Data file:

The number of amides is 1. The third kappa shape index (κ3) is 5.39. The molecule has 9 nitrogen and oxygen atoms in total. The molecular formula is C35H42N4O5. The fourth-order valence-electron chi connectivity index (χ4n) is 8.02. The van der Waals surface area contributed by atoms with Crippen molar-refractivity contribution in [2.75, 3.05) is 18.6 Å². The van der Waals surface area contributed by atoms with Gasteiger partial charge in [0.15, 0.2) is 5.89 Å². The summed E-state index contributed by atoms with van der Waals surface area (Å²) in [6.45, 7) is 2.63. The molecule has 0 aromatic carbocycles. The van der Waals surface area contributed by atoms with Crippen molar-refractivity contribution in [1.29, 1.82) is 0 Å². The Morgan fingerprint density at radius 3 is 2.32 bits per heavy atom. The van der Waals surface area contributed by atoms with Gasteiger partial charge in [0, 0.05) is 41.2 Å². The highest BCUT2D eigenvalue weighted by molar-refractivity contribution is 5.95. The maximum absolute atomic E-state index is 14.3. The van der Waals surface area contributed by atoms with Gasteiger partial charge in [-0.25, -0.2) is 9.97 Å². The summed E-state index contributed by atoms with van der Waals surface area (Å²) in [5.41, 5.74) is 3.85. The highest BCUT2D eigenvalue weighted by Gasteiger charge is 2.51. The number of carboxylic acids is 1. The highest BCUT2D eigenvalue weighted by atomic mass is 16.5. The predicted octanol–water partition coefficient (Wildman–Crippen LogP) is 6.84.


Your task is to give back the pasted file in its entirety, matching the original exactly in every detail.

The number of amides is 1. The third kappa shape index (κ3) is 5.39. The molecule has 9 nitrogen and oxygen atoms in total. The molecular formula is C35H42N4O5. The fourth-order valence-electron chi connectivity index (χ4n) is 8.02. The van der Waals surface area contributed by atoms with Crippen molar-refractivity contribution in [2.75, 3.05) is 18.6 Å². The van der Waals surface area contributed by atoms with Gasteiger partial charge in [0.15, 0.2) is 5.89 Å². The summed E-state index contributed by atoms with van der Waals surface area (Å²) in [6.45, 7) is 2.63. The molecule has 0 aromatic carbocycles. The van der Waals surface area contributed by atoms with Crippen molar-refractivity contribution in [1.29, 1.82) is 0 Å². The Morgan fingerprint density at radius 3 is 2.32 bits per heavy atom. The van der Waals surface area contributed by atoms with Gasteiger partial charge in [0, 0.05) is 41.2 Å². The highest BCUT2D eigenvalue weighted by molar-refractivity contribution is 5.95. The maximum absolute atomic E-state index is 14.3. The van der Waals surface area contributed by atoms with Gasteiger partial charge in [-0.25, -0.2) is 9.97 Å². The summed E-state index contributed by atoms with van der Waals surface area (Å²) in [5.41, 5.74) is 3.85. The highest BCUT2D eigenvalue weighted by Gasteiger charge is 2.51. The number of carboxylic acids is 1. The highest BCUT2D eigenvalue weighted by atomic mass is 16.5. The predicted octanol–water partition coefficient (Wildman–Crippen LogP) is 6.84.